In the case of Cabinet Departments, only the Department’s Secretary has been held to be the Head of a Department under Supreme Court Appointments Clause case law. Freytag v. Commissioner, 501 U.S. 868, 886 (1990) (“This Court for more than a century has held that the term ‘Department’ refers only to “‘a part or division of the executive government, as the Department of State, or of the Treasury,'” expressly ‘created’ and ‘giv[en] . . . the name of a department’ by Congress.”). (Note that, since Freytag, the Supreme Court has also held that independent agencies, such as the SEC, can also be “Departments”. See Free Enterprise Fund v. PCOAB, 561 U.S. 477, 510-511 (2010).) Thus, the Commissioner of Internal Revenue, as the head of a mere unit within the Treasury Department, is not one of the individuals to whom Congress may delegate appointment power for an inferior officer. The Commissioner is not the Head of a Department.

This is not the first time Congressional drafters made an Appointments Clause error in naming an appointer who was not the Head of a Department. What happened most recently to the Patent and Trademark Judges is instructive. The history is set out in detail in Stryker Spine v. Biedermann Motech GmbH, 684 F. Supp. 2d 68, 80-88 (D.D.C. 2010). The Patent and Trademark Judges were part of the Patent and Trademark Office of the Department of Commerce. Congress had long given the Secretary of Commerce the power to appoint such judges. But, in 2000, some bright bulb in Congress changed the law so that the Director of the Patent and Trademark Office could appoint such judges. When Prof. John Duffy, in a 2007 blog post, questioned the constitutionality of this appointment if the judges, as he argued, were inferior officers, not employees, patent and trademark lawyers started to raise this issue in the courts in challenges to the post-2000 rulings of such judges. Congress solved the problem by enacting a law allowing the Secretary of Commerce to appoint such judges – i.e., reverting to the prior law. Congress purported to make the new law retroactive to cure any error, something at least Duffy thought not constitutional, either. But, no court has ever held the Congressional fix improper.

I don’t see how the Secretary of the Treasury has been authorized by law to appoint the new IRS officers. The President’s mere deeming the Secretary to be the proper co-appointer has not been approved by Congress.

On the bright side for Congress, though, they can clearly add this fix to a Technical Correction Act. And, when they do so, I expect that they will follow the lead of what they did in fixing the similar problem with the Patent and Trademark Judges – complete with making the fix retroactive.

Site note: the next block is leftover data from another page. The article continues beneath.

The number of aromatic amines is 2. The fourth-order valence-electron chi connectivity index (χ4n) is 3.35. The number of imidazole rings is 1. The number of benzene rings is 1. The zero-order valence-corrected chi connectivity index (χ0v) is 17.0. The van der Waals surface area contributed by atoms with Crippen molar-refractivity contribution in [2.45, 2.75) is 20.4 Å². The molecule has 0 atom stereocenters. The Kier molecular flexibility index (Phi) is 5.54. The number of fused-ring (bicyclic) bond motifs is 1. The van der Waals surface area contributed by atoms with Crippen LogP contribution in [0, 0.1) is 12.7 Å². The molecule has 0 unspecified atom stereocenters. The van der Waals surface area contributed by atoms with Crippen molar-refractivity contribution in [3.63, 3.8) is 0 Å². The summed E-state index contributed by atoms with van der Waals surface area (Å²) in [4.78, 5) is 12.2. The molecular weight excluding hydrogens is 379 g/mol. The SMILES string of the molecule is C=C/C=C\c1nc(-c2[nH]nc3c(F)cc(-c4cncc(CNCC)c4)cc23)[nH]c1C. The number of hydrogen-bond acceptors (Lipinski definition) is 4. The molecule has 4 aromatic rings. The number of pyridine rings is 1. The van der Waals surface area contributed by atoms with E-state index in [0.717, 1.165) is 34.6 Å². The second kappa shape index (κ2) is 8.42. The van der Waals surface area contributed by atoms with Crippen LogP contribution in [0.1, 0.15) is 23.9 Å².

Also on the bright side for both the President and the IRS, I have a hard time figuring out who has the standing to bring a legal challenge under the Appointments Clause to what the President just did. After all, who is aggrieved by the error? The Chief of Appeals doesn’t make individual taxpayer rulings within Appeals. Perhaps some government contractor, whose proposed information technology contract was turned down by the IRS CIO, though, might have standing to complain. But, really, would such a lawsuit really be worth it to anyone?

About Carlton Smith

Carlton M. Smith worked (as an associate and partner) at Roberts & Holland LLP in Manhattan from 1983-1999. From 2003 to 2013, he was the Director of the Cardozo School of Law tax clinic. In his retirement, he volunteers with the tax clinic at Harvard, where he was Acting Director from January to June 2019.

Comments

  1. Ronald Wiener says

    Thanks for the very quick, informative, and clear visit to the constitution’s Appointments Clause. It’s the first time I’ve had the incentive/interest to understand it. I hope Congress promptly corrects the error in a Technical Corrections law.

    I especially appreciated your discussion of the question as to whether there’s likely to be anyone with standing to object to the appointment of either of the two positions. I’ve been wondering about standing in a different context – Treasury Regulations under certain provisions of the 2017 Tax Act. I admit to not having analyzed the issue in depth, but it seems to me that some provisions of the proposed QOZ regulations may violate the clear language of the statute in ways that are taxpayer-favorable. Assuming for the sake of argument that such an interpretation would to be upheld by the courts if the issue were to be presented after adoption of final regulation, who might have standing to bring such a case?

    • Carl Smith says

      Maybe a competitor business in the QOZ would have standing to complain, though I have not investigated competitor standing? I don’t think such a suit would be prohibited by the Anit-Injunction Act of 7421 or the declaratory judgment act exception relating to taxes, but I am not positive. I think the D.C. Cir. Cohen case may be relevant.